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NLC: City leaders urged to weigh in on regulations following Ohio derailment

East Palestine
The derailment of a Norfolk Southern train in East Palestine, Ohio, in February 2023 and how a resulting toxic chemical spill was handled by railroad officials has prompted local, state, and federal officials across the country to look at how train derailments are handled, especially in small communities like East Palestine who do not often have the resources to deal with these incidents on their own.

TML Communications Specialist

Following the toxic train derailment in East Palestine, Ohio, city leaders can take an active role in promoting federal regulation intended to reduce the risk their own communities face.  

The National League of Cities continues to support action by Congress to give the U.S. Department of Transportation, the National Transportation Safety Board (NTSB) and the U.S. Environmental Protection Agency (EPA) the authority to take actions to improve rail safety in the U.S. While the Bipartisan Infrastructure Law includes important rail safety programs, like the Railroad Crossing Elimination Program, there is room for targeted policies that have been in discussion in the halls of Congress for some time.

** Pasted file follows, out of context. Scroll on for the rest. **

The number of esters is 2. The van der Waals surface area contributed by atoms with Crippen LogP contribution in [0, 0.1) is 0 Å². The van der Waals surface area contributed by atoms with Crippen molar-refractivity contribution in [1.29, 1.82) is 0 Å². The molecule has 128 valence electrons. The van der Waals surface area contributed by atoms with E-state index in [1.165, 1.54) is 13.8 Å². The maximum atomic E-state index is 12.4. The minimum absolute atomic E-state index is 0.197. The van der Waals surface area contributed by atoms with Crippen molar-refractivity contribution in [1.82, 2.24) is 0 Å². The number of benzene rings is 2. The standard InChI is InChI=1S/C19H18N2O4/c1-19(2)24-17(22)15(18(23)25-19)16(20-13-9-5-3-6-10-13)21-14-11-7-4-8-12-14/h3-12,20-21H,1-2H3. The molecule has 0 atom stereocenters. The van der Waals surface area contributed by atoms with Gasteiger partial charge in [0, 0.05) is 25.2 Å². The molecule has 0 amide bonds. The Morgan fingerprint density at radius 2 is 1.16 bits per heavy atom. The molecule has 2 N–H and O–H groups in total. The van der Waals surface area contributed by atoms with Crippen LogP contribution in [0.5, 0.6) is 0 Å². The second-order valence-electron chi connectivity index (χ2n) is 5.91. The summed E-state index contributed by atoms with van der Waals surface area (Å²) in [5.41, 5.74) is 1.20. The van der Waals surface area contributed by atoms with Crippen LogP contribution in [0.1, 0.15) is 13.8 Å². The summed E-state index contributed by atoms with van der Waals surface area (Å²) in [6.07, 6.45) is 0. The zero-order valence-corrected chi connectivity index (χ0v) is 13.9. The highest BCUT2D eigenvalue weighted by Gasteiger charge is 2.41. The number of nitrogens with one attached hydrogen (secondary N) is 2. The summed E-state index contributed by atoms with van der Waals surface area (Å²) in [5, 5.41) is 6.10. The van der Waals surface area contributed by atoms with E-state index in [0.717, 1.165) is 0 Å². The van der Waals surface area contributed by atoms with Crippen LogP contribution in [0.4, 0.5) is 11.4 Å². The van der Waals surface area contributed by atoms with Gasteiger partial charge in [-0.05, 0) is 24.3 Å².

Smoke cloud east palestine
A smoke cloud looms over East Palestine, Ohio, after large quantities of vinyl chloride and other contaminants entered the environment when the 50-car train derailed. 

NLC has both asked city leaders to contact federal representatives and their lawmakers with their concerns about rail safety as well as use available tools to assess their own risk for derailment.  

In 2022 alone, there were 1,164 derailments on America’s more than 140,000 miles of railroad track – averaging out to three derailment per days. The National League of Cities is one of many organizations across the country asking both state and federal leaders to take a closer look at what can be done to ensure that hazardous materials are transported safely through America.